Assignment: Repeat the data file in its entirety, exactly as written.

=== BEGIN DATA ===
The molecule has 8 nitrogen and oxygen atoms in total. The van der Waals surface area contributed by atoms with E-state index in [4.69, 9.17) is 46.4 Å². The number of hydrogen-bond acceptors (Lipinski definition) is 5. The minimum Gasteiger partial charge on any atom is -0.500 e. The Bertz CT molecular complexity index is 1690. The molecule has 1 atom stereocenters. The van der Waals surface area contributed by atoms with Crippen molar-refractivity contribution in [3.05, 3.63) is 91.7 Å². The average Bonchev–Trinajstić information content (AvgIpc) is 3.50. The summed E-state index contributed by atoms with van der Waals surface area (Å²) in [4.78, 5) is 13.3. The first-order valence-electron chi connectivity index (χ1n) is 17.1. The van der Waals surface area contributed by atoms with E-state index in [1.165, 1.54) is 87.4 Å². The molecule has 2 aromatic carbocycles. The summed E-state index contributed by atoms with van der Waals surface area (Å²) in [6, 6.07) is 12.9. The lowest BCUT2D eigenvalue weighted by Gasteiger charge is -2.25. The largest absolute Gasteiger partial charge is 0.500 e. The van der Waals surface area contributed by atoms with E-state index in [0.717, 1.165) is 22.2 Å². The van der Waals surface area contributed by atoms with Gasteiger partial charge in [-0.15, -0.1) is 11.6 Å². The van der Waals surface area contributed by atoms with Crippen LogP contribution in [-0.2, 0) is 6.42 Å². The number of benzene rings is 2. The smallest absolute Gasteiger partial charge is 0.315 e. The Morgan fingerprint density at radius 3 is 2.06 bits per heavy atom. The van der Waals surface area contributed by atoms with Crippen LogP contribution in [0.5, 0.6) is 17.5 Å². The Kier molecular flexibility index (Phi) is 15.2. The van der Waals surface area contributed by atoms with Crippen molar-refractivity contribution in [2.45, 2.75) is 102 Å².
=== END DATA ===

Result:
The molecule has 8 nitrogen and oxygen atoms in total. The van der Waals surface area contributed by atoms with E-state index in [4.69, 9.17) is 46.4 Å². The number of hydrogen-bond acceptors (Lipinski definition) is 5. The minimum Gasteiger partial charge on any atom is -0.500 e. The Bertz CT molecular complexity index is 1690. The molecule has 1 atom stereocenters. The van der Waals surface area contributed by atoms with Crippen molar-refractivity contribution in [3.05, 3.63) is 91.7 Å². The average Bonchev–Trinajstić information content (AvgIpc) is 3.50. The summed E-state index contributed by atoms with van der Waals surface area (Å²) in [4.78, 5) is 13.3. The first-order valence-electron chi connectivity index (χ1n) is 17.1. The van der Waals surface area contributed by atoms with E-state index in [1.165, 1.54) is 87.4 Å². The molecule has 2 aromatic carbocycles. The summed E-state index contributed by atoms with van der Waals surface area (Å²) in [6, 6.07) is 12.9. The lowest BCUT2D eigenvalue weighted by Gasteiger charge is -2.25. The largest absolute Gasteiger partial charge is 0.500 e. The van der Waals surface area contributed by atoms with E-state index in [0.717, 1.165) is 22.2 Å². The van der Waals surface area contributed by atoms with Gasteiger partial charge in [-0.15, -0.1) is 11.6 Å². The van der Waals surface area contributed by atoms with Crippen LogP contribution in [-0.2, 0) is 6.42 Å². The number of benzene rings is 2. The smallest absolute Gasteiger partial charge is 0.315 e. The Morgan fingerprint density at radius 3 is 2.06 bits per heavy atom. The van der Waals surface area contributed by atoms with Crippen LogP contribution in [0.5, 0.6) is 17.5 Å². The Kier molecular flexibility index (Phi) is 15.2. The van der Waals surface area contributed by atoms with Crippen molar-refractivity contribution in [2.45, 2.75) is 102 Å².